Friday, June 30, 2006
At the end of the "Future of Cities" session, someone asked why population matters (e.g. family planning) was NOT dealth with enough during the World Urban Forum. Obviously, she was concerned about population pressure.
David Satterthwaite, however, gave a really blunt answer. He said:
Thursday, June 15, 2006
In the context of disaster relief and reconstruction, it seems that Indonesia - well, Bantul people in Yogyakarta, at least (maybe learning from the Aceh experience) - are sick and tired of people giving "aid" when they really want to:
- give loan
- convert someone to another religion
- win political support
- promote themselves (too much), for whatever reason
Emha Ainun Najib said, "If anyone wants to help Bantul, then help. You don't need to "brag" about yourself. As from now on, I'd only like to see the Red and White Flag standing in Bantul. Let there be no other flags, be it political parties' or any other organization that's trying to take advantage of people's misery." Suara Merdeka and Republika reported.
I remember two things that he said, responding to our being here on United Nations business.
One is that UN Headquarters should move from New York to Vancouver (or anywhere but the US), so that the UN would not be biased to US interests, and that it would stop "changing diapers" for the US.
Another is that he's not interested in working for the UN. Especially if their actions keep tending to back (or at least legitimize) the US' "mistakes."
Wednesday, June 07, 2006
We have a problem.
It's over-usage of "the language of gods" (bahasa dewa), while in reality we often interact with people who talk "the language of folks" (bahasa kawula).
Combine has listed itself at the Disaster Coordination Unit as an agency that provides "clearing house" service. As a result, for the past few days I've received calls from people who asked for shovels and even backhoes.
OK. I'm exaggerating. Not backhoes... (yet)
I felt like smiling, but then I remember these are people who've maybe lost their houses. So I swallowed that smile, and explained to them patiently what we really do...
Tuesday, June 06, 2006
So this is what the geography folks are doing: some volunteers are out in the field collecting data directly from community groups, others work with (commercial) radio stations to collect data from the people who call-in to request for aid, others then map the data into web GIS. In the beginning I thought, "Great - data is collected, and then mapped. So what?" It's relief agencies who are going to use the maps more. Great idea, but nothing new.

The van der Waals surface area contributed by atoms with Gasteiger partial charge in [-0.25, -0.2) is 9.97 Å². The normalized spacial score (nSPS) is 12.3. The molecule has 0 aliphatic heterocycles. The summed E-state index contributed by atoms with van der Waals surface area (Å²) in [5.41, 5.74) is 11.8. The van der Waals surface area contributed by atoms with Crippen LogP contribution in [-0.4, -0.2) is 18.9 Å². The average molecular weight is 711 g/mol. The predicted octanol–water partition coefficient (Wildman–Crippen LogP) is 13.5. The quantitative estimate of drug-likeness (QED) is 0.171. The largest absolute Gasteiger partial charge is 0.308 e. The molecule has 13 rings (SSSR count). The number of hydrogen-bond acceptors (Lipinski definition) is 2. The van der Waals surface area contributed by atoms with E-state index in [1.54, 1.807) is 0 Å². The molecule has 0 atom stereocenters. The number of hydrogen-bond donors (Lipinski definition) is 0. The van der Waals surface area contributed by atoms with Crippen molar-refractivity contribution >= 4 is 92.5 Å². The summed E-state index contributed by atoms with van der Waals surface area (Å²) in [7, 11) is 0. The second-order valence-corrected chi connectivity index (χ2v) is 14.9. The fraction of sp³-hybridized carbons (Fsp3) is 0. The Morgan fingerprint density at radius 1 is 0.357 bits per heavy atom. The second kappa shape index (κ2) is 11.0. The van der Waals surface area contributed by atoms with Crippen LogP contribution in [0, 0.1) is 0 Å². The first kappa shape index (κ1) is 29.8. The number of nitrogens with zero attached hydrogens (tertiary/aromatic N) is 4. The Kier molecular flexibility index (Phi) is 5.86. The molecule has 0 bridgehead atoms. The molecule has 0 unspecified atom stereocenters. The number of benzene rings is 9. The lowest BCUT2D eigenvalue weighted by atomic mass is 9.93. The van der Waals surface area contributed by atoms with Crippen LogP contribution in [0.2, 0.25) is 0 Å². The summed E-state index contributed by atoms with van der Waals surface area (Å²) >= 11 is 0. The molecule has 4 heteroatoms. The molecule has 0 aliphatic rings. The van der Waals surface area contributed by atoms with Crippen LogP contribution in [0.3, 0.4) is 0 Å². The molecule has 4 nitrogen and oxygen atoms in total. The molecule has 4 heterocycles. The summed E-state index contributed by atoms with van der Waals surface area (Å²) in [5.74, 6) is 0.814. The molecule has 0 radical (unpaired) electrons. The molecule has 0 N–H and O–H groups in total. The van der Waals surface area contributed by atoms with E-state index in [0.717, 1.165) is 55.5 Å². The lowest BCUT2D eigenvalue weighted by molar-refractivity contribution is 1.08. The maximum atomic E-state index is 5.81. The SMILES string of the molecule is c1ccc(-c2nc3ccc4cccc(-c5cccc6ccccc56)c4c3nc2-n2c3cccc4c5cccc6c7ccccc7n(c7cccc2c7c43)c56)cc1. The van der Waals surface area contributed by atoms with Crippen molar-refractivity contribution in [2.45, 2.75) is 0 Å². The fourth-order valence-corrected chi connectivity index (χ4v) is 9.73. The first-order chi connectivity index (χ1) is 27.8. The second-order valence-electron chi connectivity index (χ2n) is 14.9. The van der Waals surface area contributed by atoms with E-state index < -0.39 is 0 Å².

But last night he said that "Three C's" work the other way around, too: so it's Cartography, Communication, Community. Data and information laid out on maps will then be communicated back to the community. A two-way flow!
I'm excited. Let's see how it all rolls.
Synergizing datasets is not as easy as it seems.
This evening, 5 organizations/initiatives who each work on collecting data and building database on the 27/6/06 earthquake relief met in Gelanggang, UGM. They were Combine, HelpJogja.net, UGM Gelanggang activists, UGM Geography, and Suara Korban Bencana. The meeting was to see if there was a collective need to synergize such datasets – so together, we all could paint a more complete picture of victims’ condition and needs. If we could do this, we (again, collectively) could provide a better – as in more comprehensive - referral service for those working to distribute aid.
Several issues arose. Some of the more technical ones include difficulty of building a single-format database, that the variety of data on the ground is endless, and whether there is any good in uniforming them. An example cited was that UGM (institutions within it) took 2 years to agree and use a single database. Another issue is validity of data and difficulty in collecting and entering data into digital format.
Some options were discussed:
1) we all have/build/integrate into a single database,
2) we have mirroring servers,
3) we use web service to collect data by request from each database,
4) we keep data in our own varied formats in our own database, but provide links to each other and build a better flow of information.
Other issues are more macro/political – such as the government’s plan (backed by donor agencies) to provide cash for work, cash handouts for living allowance, and cash handouts to the people to re-build their houses. Generally there’s an agreement that we don’t want our local wisdoms and social cohesion destroyed by the amount & distribution method of aid. Another political issue is the tendency of some agencies (most likely NGOs) to “sell” data for money/proposal.
How can we trust that each and every organization present will not use the data for obscure interests?
The answer is: WE CAN’T. Not on a first meeting, at least. It’s very normal not to trust someone whom you just met. And there’s also a case that an organization (especially associations) can't just make a decision without consulting with its members. That’s why we haven’t come into any conclusion tonight. We’re meeting again in 2 days. Next time, we should meet as better acquaintances.
There’s so much potential in Jogja. Together we should be able to contribute more.
Thursday, June 01, 2006
"People in my neighborhood need help! Here are their names..."
"Here you go... A bag full of goodies for everyone."